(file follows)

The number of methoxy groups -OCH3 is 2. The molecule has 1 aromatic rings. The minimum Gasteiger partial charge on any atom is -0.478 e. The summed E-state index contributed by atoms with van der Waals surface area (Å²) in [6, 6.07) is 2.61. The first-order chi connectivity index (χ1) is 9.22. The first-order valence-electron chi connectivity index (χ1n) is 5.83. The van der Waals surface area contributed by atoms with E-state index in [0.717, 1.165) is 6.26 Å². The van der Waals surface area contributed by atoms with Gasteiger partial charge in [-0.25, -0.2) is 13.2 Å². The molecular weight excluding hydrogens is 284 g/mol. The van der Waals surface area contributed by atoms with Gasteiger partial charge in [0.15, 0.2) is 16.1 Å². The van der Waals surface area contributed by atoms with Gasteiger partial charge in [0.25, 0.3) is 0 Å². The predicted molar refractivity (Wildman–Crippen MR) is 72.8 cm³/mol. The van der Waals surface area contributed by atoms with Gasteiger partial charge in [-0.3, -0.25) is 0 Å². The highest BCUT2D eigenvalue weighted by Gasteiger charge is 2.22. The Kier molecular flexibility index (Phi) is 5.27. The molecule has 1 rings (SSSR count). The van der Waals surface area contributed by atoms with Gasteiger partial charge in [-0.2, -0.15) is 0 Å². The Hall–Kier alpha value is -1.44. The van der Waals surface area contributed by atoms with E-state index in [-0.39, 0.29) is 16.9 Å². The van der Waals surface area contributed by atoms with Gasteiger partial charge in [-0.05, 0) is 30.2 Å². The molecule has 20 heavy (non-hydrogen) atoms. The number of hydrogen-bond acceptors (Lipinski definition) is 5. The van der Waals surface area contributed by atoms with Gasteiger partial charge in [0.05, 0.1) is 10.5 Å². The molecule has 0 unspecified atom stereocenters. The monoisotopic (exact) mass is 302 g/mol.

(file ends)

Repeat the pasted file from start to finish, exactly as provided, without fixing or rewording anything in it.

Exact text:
The number of methoxy groups -OCH3 is 2. The molecule has 1 aromatic rings. The minimum Gasteiger partial charge on any atom is -0.478 e. The summed E-state index contributed by atoms with van der Waals surface area (Å²) in [6, 6.07) is 2.61. The first-order chi connectivity index (χ1) is 9.22. The first-order valence-electron chi connectivity index (χ1n) is 5.83. The van der Waals surface area contributed by atoms with E-state index in [0.717, 1.165) is 6.26 Å². The van der Waals surface area contributed by atoms with Gasteiger partial charge in [-0.25, -0.2) is 13.2 Å². The molecular weight excluding hydrogens is 284 g/mol. The van der Waals surface area contributed by atoms with Gasteiger partial charge in [0.15, 0.2) is 16.1 Å². The van der Waals surface area contributed by atoms with Gasteiger partial charge in [0.25, 0.3) is 0 Å². The predicted molar refractivity (Wildman–Crippen MR) is 72.8 cm³/mol. The van der Waals surface area contributed by atoms with Gasteiger partial charge in [-0.3, -0.25) is 0 Å². The highest BCUT2D eigenvalue weighted by Gasteiger charge is 2.22. The Kier molecular flexibility index (Phi) is 5.27. The molecule has 1 rings (SSSR count). The van der Waals surface area contributed by atoms with Gasteiger partial charge in [-0.2, -0.15) is 0 Å². The Hall–Kier alpha value is -1.44. The van der Waals surface area contributed by atoms with E-state index in [-0.39, 0.29) is 16.9 Å². The van der Waals surface area contributed by atoms with Gasteiger partial charge in [-0.05, 0) is 30.2 Å². The molecule has 20 heavy (non-hydrogen) atoms. The number of hydrogen-bond acceptors (Lipinski definition) is 5. The van der Waals surface area contributed by atoms with Gasteiger partial charge in [0.05, 0.1) is 10.5 Å². The molecule has 0 unspecified atom stereocenters. The monoisotopic (exact) mass is 302 g/mol.